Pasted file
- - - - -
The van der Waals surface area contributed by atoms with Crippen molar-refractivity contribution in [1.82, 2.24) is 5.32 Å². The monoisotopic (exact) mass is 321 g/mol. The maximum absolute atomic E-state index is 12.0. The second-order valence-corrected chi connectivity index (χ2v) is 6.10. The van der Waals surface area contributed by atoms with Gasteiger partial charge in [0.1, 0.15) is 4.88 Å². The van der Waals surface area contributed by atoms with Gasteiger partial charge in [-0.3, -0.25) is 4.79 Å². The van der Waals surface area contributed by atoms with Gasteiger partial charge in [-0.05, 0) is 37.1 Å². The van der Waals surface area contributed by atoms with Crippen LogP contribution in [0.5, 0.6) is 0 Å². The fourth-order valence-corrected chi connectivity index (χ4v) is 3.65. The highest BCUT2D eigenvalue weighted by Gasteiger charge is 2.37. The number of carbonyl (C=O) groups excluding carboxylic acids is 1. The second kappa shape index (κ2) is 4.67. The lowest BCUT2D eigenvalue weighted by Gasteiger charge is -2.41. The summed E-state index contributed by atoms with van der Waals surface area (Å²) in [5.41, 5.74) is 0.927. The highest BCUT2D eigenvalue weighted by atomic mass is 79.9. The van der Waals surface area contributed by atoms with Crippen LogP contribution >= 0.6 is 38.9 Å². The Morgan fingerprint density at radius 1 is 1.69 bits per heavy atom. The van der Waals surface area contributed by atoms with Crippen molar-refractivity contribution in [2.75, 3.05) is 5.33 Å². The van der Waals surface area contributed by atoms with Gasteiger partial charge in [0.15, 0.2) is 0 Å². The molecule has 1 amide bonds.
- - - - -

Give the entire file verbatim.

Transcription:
The van der Waals surface area contributed by atoms with Crippen molar-refractivity contribution in [1.82, 2.24) is 5.32 Å². The monoisotopic (exact) mass is 321 g/mol. The maximum absolute atomic E-state index is 12.0. The second-order valence-corrected chi connectivity index (χ2v) is 6.10. The van der Waals surface area contributed by atoms with Gasteiger partial charge in [0.1, 0.15) is 4.88 Å². The van der Waals surface area contributed by atoms with Gasteiger partial charge in [-0.3, -0.25) is 4.79 Å². The van der Waals surface area contributed by atoms with Gasteiger partial charge in [-0.05, 0) is 37.1 Å². The van der Waals surface area contributed by atoms with Crippen LogP contribution in [0.5, 0.6) is 0 Å². The fourth-order valence-corrected chi connectivity index (χ4v) is 3.65. The highest BCUT2D eigenvalue weighted by Gasteiger charge is 2.37. The number of carbonyl (C=O) groups excluding carboxylic acids is 1. The second kappa shape index (κ2) is 4.67. The lowest BCUT2D eigenvalue weighted by Gasteiger charge is -2.41. The summed E-state index contributed by atoms with van der Waals surface area (Å²) in [5.41, 5.74) is 0.927. The highest BCUT2D eigenvalue weighted by atomic mass is 79.9. The van der Waals surface area contributed by atoms with Crippen LogP contribution >= 0.6 is 38.9 Å². The Morgan fingerprint density at radius 1 is 1.69 bits per heavy atom. The van der Waals surface area contributed by atoms with Crippen molar-refractivity contribution in [2.75, 3.05) is 5.33 Å². The van der Waals surface area contributed by atoms with Gasteiger partial charge in [0.15, 0.2) is 0 Å². The molecule has 1 amide bonds.